There is a poem I came across entitled “Finale”:
God’s hand is on the organ keys
To sound the tones of days and years,
That in the march of centuries
And swift the great crescendo nears.
Nor cannons crash, nor thundering car,
Nor death bomb hurled from war torn skies
Nor shouted boast or threat can mar
That glorious anthem’s onward rise.
Supreme above the high command,
With all their counsels may decree
The highest shapes with sovereign hand
The final chords of destiny.
Held fast in that all bending sway
Vain armies move with clanking tread,
A crushing, ravening horde today,
Tomorrow numbered with the dead.
Even now a mightier chord resounds,
The grand finale sweeps along
And suffering earth’s remotest bounds
Join with all heaven the victory song.
Rejoice, He maketh wars to cease
He setteth captive peoples free
He bringeth everlasting peace,
Immortal love, eternity.
[Author and Source Unknown]
“Finale,” I liked it.
Now, until 12:00, may I speak of that in human life? The hand of God, the moving hand of the Lord, the sovereign hand of the Almighty. In the [forty-ninth] chapter of the Book of Genesis is the story of the death of Israel, Jacob [Genesis 49:29-33]. After their father was dead, the brethren who had sold him into slavery [Genesis 37:26-28], gathered and said, “Now he will slay us, that our father is dead” [Genesis 50:15-18]. And Joseph, who was as Pharaoh, when he heard of it, called his brethren, and said, “No, no, what you did you meant it for evil; but God meant it for good, that we might be saved, that our lives might be spared” [Genesis 50:19-20]—the moving hand of God.
When Paul was incarcerated, jailed, beat, and in dungeon, you would think it meant the end of the ministry of the great missionary and evangelist of the gospel of the Son of God. He was chained to a soldier on that side and a soldier on that side; and as the soldiers were changed three times a day, every soldier in the Praetorian Guard, which was the private army of the emperor and lived in Caesar’s palace, every member of the Praetorian Guard chained to the preacher heard the power of the message; many of them saved. They all knew the gospel story, and through them in Caesar’s household went out to the ends of the earth [Philippians 4:22]. And there in that prison, Paul had time to meditate and to pray, and God thrust into his soul those great vivifying, saving, regenerating truths that you read here in the Word of God. You would never have had your prison epistles, most of the New Testament, had it not been for the incarceration of God’s preacher—the moving hand of God in human life.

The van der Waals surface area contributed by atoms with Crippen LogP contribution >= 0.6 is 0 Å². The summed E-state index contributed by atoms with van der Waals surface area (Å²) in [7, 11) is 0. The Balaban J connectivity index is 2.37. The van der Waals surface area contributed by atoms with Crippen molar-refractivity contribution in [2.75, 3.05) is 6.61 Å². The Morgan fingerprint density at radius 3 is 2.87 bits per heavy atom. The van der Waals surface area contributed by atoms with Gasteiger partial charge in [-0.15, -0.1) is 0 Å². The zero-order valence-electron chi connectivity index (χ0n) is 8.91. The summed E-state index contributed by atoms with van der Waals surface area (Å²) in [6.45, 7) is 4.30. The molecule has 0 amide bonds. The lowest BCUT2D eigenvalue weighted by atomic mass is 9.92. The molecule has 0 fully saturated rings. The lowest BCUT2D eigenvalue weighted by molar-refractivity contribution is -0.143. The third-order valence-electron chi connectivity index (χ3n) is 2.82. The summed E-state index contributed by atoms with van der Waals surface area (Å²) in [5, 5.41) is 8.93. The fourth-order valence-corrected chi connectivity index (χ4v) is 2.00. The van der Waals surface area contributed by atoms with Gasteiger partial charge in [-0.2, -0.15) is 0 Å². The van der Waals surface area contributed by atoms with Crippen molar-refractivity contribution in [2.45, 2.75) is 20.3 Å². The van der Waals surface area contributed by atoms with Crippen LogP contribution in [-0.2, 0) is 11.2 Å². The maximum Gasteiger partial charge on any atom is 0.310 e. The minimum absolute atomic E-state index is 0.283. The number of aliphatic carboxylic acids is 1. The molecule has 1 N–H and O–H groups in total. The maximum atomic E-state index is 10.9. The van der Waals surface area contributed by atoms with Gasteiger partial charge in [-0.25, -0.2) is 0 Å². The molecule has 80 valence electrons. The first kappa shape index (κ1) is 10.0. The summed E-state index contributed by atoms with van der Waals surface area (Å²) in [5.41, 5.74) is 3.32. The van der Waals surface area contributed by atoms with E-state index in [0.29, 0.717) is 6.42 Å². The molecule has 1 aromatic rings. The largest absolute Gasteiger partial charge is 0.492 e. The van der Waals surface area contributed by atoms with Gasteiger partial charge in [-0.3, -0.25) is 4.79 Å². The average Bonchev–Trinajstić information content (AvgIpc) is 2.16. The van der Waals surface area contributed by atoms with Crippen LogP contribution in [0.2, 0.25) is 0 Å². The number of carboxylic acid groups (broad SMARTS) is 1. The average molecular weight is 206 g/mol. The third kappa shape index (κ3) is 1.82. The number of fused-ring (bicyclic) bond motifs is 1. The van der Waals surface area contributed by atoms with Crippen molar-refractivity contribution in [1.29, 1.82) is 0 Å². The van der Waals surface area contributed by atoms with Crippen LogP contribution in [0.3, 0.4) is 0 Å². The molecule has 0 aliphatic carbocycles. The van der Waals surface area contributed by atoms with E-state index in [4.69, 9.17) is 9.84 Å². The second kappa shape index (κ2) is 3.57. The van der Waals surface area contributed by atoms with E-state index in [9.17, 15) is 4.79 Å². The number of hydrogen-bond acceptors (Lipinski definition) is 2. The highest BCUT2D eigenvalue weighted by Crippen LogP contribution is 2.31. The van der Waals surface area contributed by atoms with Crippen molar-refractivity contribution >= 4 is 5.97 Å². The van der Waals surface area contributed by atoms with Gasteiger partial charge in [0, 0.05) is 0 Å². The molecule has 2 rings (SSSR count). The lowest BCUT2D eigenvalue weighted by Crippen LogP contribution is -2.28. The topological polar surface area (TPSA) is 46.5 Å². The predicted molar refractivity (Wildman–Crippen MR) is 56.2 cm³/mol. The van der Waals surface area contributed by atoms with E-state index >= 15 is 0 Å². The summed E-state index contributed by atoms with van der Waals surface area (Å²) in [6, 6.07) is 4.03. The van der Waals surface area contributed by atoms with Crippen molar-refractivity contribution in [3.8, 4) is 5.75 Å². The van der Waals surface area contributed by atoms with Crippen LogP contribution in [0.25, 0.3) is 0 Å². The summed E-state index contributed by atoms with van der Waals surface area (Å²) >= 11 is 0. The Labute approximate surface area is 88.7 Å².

Augustine: in the fifth century the Vandals came, they were hordes of Teutonic, warmongering people who carried their families with them to battle, who fought to live or to die. And the Vandals overwhelmed the Greco-Roman Empire and destroyed it forever. They murdered the teachers or enslaved them, they burned the library, they destroyed the great classics of art and literature, they sacked Rome and the cities of the Roman Empire. And in those days, there arose a great Christian named Augustine, and he wrote—as the Vandals pounded at the gate of the city—he wrote the immortal, The City of God, which said to his fellow Christians, “Our kingdom is in heaven and can never be destroyed” [Daniel 2:44; John 18:36]. Isn’t it strange? The Vandals destroyed everything; but they had an unusual holy awe for the Bible. Destroyed everything but the Word of God; and through those Vandals, that even made the once proud Latin language to die and never be spoken again, the Vandals made the Bible the primer of Western civilization, the Book for the teaching of Europe.